The greatest approach to eliminate student debt is to pay more each month than the minimum. The greater amount of money you put toward your loan, the less interest you’ll owe and the faster the balance will go away.
To figure out how quickly you could pay off 100k student loans and how much money you’d save in interest, use a student loan payoff calculator. Already done that? Here are seven ideas for getting rid of educational debt even faster.
How to Pay Off $100K in Student Loans Fast
Do you want to be a student loan success story like me? Learn the secrets of paying off your student loan debt fast so you can become debt-free.
1. Make extra payments the right way
There is no penalty for paying off student loans early or more than the required amount. However, there’s a catch with prepayment: Student loan servicers may apply the excess payment to the next month’s payment.
Advances your due date, but it won’t help you pay off student loans faster. Instead, tell them to apply any overpayments to your current balance and keep the following month’s commitment.
You can make another payment at any time throughout the month, or you may pay off your student loan in full on the due date. Either option might save you a lot of money.
Let’s assume you owe $10,000 with a 4.5 percent interest rate. If you were on a 10-year repayment schedule and paid an additional $100 every month, you’d be debt-free more than five years ahead of schedule if you had paid the normal monthly payment.
Saving an extra $100 each month for loan repayment is easier than you think.
2. Refinance if you have good credit and a steady job
Refinancing your student loans may help you pay off those loans faster while without having to pay extra.
To lower your costs, refinancing replaces several student loans with a single private loan at a cheaper interest rate. Choose a new loan term that is less than the remaining amount on your existing debts to speed up repayment.
If you opt for a shorter period, your monthly payment may go up. However, it will help you pay off your debt faster while also saving money on interest.
For example, refinancing $50,000 from a rate of 8.5 percent to a rate of 4.5 percent may allow you to pay off your student debt in under two years rather than the normal three years. It will also save you roughly $13,000 in interest over the life of the loan even if payments remain unchanged.
If you have a credit score of at least 700, a good income, and a debt-to-income ratio of less than 50 percent, you’re a prime candidate for refinancing. If you want or need features like income-driven repayment or Public Service Loan Forgiveness, you shouldn’t refinance federal student loans.
If you are ready to lower your interest rate and decrease your monthly payment our top recommendation for student loan refinancing and consolidation is SoFi.
3. Enroll in autopay
Signing up for autopay is another option to reduce your student loan’s interest rate if you don’t want to refinance your student loans.
If you let your bank account be automatically debited, you may qualify for a quarter-point interest rate reduction from student loan servicers. Many private student loan lenders also provide for automatic bank payment deductions.
If you can borrow $10,000 at 4.5% interest and pay it back in five years, with no penalties for paying early or late, your interest savings will be minimal — about $144 over a 10-year repayment plan. But that’s still more money to put toward student debt repayment.
Contact your servicer to enroll or to see whether an autopay discount is available.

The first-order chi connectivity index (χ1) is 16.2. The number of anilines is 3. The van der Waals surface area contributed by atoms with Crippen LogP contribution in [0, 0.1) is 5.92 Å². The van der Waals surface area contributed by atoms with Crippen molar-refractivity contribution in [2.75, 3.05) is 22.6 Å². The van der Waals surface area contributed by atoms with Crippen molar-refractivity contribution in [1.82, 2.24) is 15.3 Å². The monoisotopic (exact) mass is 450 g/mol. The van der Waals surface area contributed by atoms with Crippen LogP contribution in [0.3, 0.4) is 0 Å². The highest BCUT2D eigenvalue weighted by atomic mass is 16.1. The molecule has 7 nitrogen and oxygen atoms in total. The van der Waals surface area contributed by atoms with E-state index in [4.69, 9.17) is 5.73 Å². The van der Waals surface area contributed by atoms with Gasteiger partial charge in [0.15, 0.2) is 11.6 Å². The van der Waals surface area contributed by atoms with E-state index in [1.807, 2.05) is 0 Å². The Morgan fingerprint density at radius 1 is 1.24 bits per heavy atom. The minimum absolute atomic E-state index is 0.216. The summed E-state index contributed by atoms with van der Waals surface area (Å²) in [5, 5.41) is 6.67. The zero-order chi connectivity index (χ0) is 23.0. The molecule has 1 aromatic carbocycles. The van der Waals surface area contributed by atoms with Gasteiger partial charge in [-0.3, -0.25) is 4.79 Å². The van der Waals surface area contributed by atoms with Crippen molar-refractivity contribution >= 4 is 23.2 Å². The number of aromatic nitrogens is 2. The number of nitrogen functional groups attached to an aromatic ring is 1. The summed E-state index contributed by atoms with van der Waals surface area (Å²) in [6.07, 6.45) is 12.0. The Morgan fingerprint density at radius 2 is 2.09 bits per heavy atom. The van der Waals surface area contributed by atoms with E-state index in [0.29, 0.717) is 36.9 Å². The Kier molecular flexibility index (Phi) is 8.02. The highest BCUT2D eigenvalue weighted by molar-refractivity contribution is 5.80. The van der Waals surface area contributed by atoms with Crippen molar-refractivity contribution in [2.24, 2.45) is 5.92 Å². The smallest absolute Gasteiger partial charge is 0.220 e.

4. Make biweekly payments
The technique of making a payment every two weeks instead of one full payment monthly is a deceptive method to motivate yourself to pay more on debt. Pay half of your money each two weeks rather than one complete payment monthly.
You’ll wind up paying an extra payment each year, which will save you time on your repayment schedule and money on interest charges.
To discover how much time and money you may save, use a biweekly student loan payment calculator.
5. Pay off capitalized interest
If your loans are subsidized by the federal government, interest will accumulate while you are in school, and your grace period and periods of deferment and forbearance will begin once more.
The more interest you pay, the greater your loan expands and the more interest you’ll pay. When payments begin, your balance increases, and you’ll be charged interest on a larger amount.
To avoid capitalization, consider making monthly interest payments while it accrues.
Or make a lump-sum interest payment before your grace period or postponement ends. That won’t immediately speed up the payoff process, but it will mean a smaller balance to get rid of.
6. Stick to the standard repayment plan
Unless you opt out, the government sets a ten-year repayment schedule for federal student loans. The quickest approach to pay off federal student loans is to stick with the standard plan.
Federal loans come with various income-driven repayment options, which may extend the payback period to 20 or 25 years. You can also combine student loans and consolidate them, extending the payback period to a maximum of 30 years if your balance is zero.
If you don’t truly require these alternatives and can afford to stay on the standard plan, it will lead to a faster path to becoming debt-free.
7. Use ‘found’ money
If you obtain a raise, a student loan refinance bonus, or another financial windfall, set aside at least a portion of it for your debt. Consider using this breakdown: 50% of the extra income could be directed toward debt repayment, 30% to savings, and 20% to fun, discretionary spending.
Some businesses provide student debt repayment as a perk for their staff. Check to see whether your firm has an employee student loan forgiveness program and sign up if you haven’t already.
You may also establish side hustles to help you pay off student loans faster. For example, you can trade your unused gift cards; rent out your spare room, parking space, or car; or offer your talents as a freelancer or consultant on the side.
It’s important to make yourself a set of rules, such as finding ways to save $200 or even saving $1000 a month so you can put it towards your student loans. Some money-saving apps, like Digit and Qapital, can also help you create savings objectives and regulations.